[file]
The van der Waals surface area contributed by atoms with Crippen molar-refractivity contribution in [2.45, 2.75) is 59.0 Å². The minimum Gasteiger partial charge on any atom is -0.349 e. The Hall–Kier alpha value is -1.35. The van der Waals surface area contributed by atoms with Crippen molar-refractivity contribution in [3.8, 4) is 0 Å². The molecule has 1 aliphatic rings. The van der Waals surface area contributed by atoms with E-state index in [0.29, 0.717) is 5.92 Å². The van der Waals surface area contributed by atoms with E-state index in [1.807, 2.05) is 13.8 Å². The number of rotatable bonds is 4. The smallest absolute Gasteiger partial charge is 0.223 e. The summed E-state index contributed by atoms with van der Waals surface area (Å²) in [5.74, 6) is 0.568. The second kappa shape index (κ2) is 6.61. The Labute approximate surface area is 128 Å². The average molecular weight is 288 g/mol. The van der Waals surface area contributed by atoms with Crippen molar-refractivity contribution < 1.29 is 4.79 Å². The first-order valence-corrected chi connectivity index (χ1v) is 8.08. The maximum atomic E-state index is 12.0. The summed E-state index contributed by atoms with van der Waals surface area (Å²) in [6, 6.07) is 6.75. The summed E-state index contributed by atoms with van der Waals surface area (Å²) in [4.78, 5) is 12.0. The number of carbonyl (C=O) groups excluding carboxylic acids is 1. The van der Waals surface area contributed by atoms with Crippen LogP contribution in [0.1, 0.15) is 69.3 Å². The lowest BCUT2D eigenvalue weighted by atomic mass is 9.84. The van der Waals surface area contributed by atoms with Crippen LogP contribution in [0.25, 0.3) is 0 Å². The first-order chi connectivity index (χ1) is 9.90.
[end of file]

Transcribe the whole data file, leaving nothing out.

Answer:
The van der Waals surface area contributed by atoms with Crippen molar-refractivity contribution in [2.45, 2.75) is 59.0 Å². The minimum Gasteiger partial charge on any atom is -0.349 e. The Hall–Kier alpha value is -1.35. The van der Waals surface area contributed by atoms with Crippen molar-refractivity contribution in [3.8, 4) is 0 Å². The molecule has 1 aliphatic rings. The van der Waals surface area contributed by atoms with E-state index in [0.29, 0.717) is 5.92 Å². The van der Waals surface area contributed by atoms with E-state index in [1.807, 2.05) is 13.8 Å². The number of rotatable bonds is 4. The smallest absolute Gasteiger partial charge is 0.223 e. The summed E-state index contributed by atoms with van der Waals surface area (Å²) in [5.74, 6) is 0.568. The second kappa shape index (κ2) is 6.61. The Labute approximate surface area is 128 Å². The average molecular weight is 288 g/mol. The van der Waals surface area contributed by atoms with Crippen molar-refractivity contribution < 1.29 is 4.79 Å². The first-order valence-corrected chi connectivity index (χ1v) is 8.08. The maximum atomic E-state index is 12.0. The summed E-state index contributed by atoms with van der Waals surface area (Å²) in [6, 6.07) is 6.75. The summed E-state index contributed by atoms with van der Waals surface area (Å²) in [4.78, 5) is 12.0. The number of carbonyl (C=O) groups excluding carboxylic acids is 1. The van der Waals surface area contributed by atoms with Crippen LogP contribution in [0.1, 0.15) is 69.3 Å². The lowest BCUT2D eigenvalue weighted by atomic mass is 9.84. The van der Waals surface area contributed by atoms with Crippen LogP contribution in [0.25, 0.3) is 0 Å². The first-order chi connectivity index (χ1) is 9.90.